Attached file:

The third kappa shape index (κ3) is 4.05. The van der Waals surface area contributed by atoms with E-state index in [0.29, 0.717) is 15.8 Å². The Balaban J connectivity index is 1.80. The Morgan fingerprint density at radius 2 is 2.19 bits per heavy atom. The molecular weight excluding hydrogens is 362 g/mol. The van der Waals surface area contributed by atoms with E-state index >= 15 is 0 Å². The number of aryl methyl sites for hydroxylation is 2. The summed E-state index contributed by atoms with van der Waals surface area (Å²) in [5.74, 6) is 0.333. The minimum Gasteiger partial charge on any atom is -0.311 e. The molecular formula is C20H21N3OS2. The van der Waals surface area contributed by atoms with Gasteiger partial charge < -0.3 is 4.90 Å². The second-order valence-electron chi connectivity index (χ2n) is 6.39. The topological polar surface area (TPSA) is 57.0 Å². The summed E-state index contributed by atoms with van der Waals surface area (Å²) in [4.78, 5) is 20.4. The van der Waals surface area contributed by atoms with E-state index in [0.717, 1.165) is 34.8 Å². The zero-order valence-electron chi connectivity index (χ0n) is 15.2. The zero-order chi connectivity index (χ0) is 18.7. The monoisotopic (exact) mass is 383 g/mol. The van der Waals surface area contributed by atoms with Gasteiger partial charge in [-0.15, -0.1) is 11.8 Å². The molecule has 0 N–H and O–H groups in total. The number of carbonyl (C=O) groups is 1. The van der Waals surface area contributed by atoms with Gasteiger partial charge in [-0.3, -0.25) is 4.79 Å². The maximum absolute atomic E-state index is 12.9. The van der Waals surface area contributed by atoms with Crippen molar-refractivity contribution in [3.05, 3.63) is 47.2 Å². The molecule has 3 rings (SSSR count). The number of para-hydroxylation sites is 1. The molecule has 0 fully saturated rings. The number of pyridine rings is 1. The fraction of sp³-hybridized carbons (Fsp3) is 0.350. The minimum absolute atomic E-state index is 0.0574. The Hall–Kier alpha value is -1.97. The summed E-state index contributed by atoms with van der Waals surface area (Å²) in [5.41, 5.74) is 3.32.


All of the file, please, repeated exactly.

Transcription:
The third kappa shape index (κ3) is 4.05. The van der Waals surface area contributed by atoms with E-state index in [0.29, 0.717) is 15.8 Å². The Balaban J connectivity index is 1.80. The Morgan fingerprint density at radius 2 is 2.19 bits per heavy atom. The molecular weight excluding hydrogens is 362 g/mol. The van der Waals surface area contributed by atoms with E-state index >= 15 is 0 Å². The number of aryl methyl sites for hydroxylation is 2. The summed E-state index contributed by atoms with van der Waals surface area (Å²) in [5.74, 6) is 0.333. The minimum Gasteiger partial charge on any atom is -0.311 e. The molecular formula is C20H21N3OS2. The van der Waals surface area contributed by atoms with Gasteiger partial charge < -0.3 is 4.90 Å². The second-order valence-electron chi connectivity index (χ2n) is 6.39. The topological polar surface area (TPSA) is 57.0 Å². The summed E-state index contributed by atoms with van der Waals surface area (Å²) in [4.78, 5) is 20.4. The van der Waals surface area contributed by atoms with E-state index in [0.717, 1.165) is 34.8 Å². The zero-order valence-electron chi connectivity index (χ0n) is 15.2. The zero-order chi connectivity index (χ0) is 18.7. The monoisotopic (exact) mass is 383 g/mol. The van der Waals surface area contributed by atoms with Gasteiger partial charge in [-0.15, -0.1) is 11.8 Å². The molecule has 0 N–H and O–H groups in total. The number of carbonyl (C=O) groups is 1. The van der Waals surface area contributed by atoms with Gasteiger partial charge in [-0.3, -0.25) is 4.79 Å². The maximum absolute atomic E-state index is 12.9. The van der Waals surface area contributed by atoms with Crippen molar-refractivity contribution in [3.05, 3.63) is 47.2 Å². The molecule has 3 rings (SSSR count). The number of para-hydroxylation sites is 1. The molecule has 0 fully saturated rings. The number of pyridine rings is 1. The fraction of sp³-hybridized carbons (Fsp3) is 0.350. The minimum absolute atomic E-state index is 0.0574. The Hall–Kier alpha value is -1.97. The summed E-state index contributed by atoms with van der Waals surface area (Å²) in [5.41, 5.74) is 3.32.